ex·​on·​er·​ate ig-ˈzä-nə-ˌrāt How to pronounce exonerate (audio)
exonerated; exonerating

transitive verb

: to relieve of a responsibility, obligation, or hardship
: to clear from accusation or blame
exoneration noun
exonerative adjective

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Where does exonerate come from?

Exonerate comes from the Latin verb exonerare, meaning "to unburden." That verb combines the prefix ex- with onus, meaning "load" or "burden." In its earliest uses, exonerate was applied to physical burdens—a ship, for example, could be exonerated of its cargo when it was unloaded. Later it was used in reference to the freeing of any kind of burden, including blame or charges of wrongdoing.

Choose the Right Synonym for exonerate

exculpate, absolve, exonerate, acquit, vindicate mean to free from a charge.

exculpate implies a clearing from blame or fault often in a matter of small importance.

exculpating himself from the charge of overenthusiasm

absolve implies a release either from an obligation that binds the conscience or from the consequences of disobeying the law or committing a sin.

cannot be absolved of blame

exonerate implies a complete clearance from an accusation or charge and from any attendant suspicion of blame or guilt.

exonerated by the investigation

acquit implies a formal decision in one's favor with respect to a definite charge.

voted to acquit the defendant

vindicate may refer to things as well as persons that have been subjected to critical attack or imputation of guilt, weakness, or folly, and implies a clearing effected by proving the unfairness of such criticism or blame.

her judgment was vindicated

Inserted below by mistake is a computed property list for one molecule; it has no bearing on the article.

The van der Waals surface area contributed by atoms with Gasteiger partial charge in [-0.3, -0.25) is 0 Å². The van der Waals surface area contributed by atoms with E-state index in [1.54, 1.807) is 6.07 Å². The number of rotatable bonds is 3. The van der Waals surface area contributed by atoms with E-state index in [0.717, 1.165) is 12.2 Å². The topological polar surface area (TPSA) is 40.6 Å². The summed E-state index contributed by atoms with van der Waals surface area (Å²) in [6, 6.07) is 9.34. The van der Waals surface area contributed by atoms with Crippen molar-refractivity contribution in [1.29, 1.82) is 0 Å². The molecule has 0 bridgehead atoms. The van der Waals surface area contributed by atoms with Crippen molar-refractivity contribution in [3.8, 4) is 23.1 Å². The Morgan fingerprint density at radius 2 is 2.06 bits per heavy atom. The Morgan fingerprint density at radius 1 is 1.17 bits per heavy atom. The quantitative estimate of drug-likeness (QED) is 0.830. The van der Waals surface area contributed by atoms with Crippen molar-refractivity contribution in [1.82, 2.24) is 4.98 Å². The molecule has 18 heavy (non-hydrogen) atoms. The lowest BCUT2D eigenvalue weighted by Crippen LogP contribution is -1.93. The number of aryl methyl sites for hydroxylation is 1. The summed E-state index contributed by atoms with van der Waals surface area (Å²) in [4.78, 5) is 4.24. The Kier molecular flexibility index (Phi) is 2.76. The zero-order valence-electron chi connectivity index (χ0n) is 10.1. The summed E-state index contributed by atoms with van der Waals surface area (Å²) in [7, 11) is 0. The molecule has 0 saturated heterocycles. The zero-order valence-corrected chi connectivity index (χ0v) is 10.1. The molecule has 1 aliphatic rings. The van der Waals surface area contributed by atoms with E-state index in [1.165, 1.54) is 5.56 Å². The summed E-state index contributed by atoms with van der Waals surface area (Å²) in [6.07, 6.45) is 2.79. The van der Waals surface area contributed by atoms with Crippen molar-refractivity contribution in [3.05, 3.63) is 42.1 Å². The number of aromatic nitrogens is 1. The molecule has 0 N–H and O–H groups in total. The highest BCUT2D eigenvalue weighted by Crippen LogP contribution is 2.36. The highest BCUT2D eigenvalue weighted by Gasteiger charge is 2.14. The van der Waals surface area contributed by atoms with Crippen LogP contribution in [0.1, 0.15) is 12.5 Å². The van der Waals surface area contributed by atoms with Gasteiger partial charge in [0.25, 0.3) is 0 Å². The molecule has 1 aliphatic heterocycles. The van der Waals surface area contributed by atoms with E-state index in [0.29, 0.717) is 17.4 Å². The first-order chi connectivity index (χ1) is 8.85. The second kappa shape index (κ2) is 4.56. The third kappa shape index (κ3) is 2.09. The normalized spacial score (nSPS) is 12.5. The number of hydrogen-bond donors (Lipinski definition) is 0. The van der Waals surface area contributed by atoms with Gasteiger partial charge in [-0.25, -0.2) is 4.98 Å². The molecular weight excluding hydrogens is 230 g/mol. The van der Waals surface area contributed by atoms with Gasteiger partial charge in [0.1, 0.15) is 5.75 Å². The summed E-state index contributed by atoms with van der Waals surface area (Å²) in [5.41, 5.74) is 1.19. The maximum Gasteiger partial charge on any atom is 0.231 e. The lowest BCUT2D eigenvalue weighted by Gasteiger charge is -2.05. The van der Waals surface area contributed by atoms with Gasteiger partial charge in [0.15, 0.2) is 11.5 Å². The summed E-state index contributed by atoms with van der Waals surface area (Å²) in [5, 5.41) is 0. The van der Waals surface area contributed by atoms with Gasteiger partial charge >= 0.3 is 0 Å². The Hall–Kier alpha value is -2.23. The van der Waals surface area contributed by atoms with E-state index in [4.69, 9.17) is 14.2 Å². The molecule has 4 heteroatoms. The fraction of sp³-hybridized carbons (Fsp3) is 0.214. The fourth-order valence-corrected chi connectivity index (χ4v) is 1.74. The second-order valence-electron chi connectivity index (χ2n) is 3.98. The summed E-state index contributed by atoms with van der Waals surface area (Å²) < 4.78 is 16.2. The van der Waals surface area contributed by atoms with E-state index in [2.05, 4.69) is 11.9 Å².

Examples of exonerate in a Sentence

the results of the DNA fingerprinting finally exonerated the man, but only after he had wasted 10 years of his life in prison
Recent Examples on the Web Three jury trials later, their murder convictions were reversed in 2011 and in 2015, the pair were officially exonerated by the Cassation Court, Italy’s highest court. Dave Quinn, Peoplemag, 5 June 2024 The quintet was exonerated and released from prison in 2002. Christi Carras, Los Angeles Times, 4 June 2024 The teenagers, who became known as the Central Park Five, were later exonerated and the real perpetrator was identified. Shaila Dewan, New York Times, 3 June 2024 Benson was exonerated in 2023, 24 years into his 60-year sentence, following a joint investigation by the University of San Francisco’s Racial Justice Clinic and the Marion County Prosecutor’s Office Conviction Integrity Unit, according to court records. Lauren Liebhaber, Kansas City Star, 23 May 2024 See all Example Sentences for exonerate 

These examples are programmatically compiled from various online sources to illustrate current usage of the word 'exonerate.' Any opinions expressed in the examples do not represent those of Merriam-Webster or its editors. Send us feedback about these examples.

Word History


Middle English, from Latin exoneratus, past participle of exonerare to unburden, from ex- + oner-, onus load

First Known Use

1524, in the meaning defined at sense 1

Time Traveler
The first known use of exonerate was in 1524


Dictionary Entries Near exonerate

Cite this Entry

“Exonerate.” Merriam-Webster.com Dictionary, Merriam-Webster, https://www.merriam-webster.com/dictionary/exonerate. Accessed 12 Jun. 2024.

Kids Definition


ex·​on·​er·​ate ig-ˈzän-ə-ˌrāt How to pronounce exonerate (audio)
exonerated; exonerating
: to clear from a charge of wrongdoing or from blame : declare innocent
exoneration noun

Legal Definition


transitive verb
ex·​on·​er·​ate ig-ˈzä-nə-ˌrāt, eg- How to pronounce exonerate (audio)
exonerated; exonerating
: to relieve especially of a charge, obligation, or hardship
: to clear from accusation or blame compare acquit, exculpate

Latin exonerare to relieve, free, discharge, from ex- out + onerare to burden, from oner-, onus load

More from Merriam-Webster on exonerate

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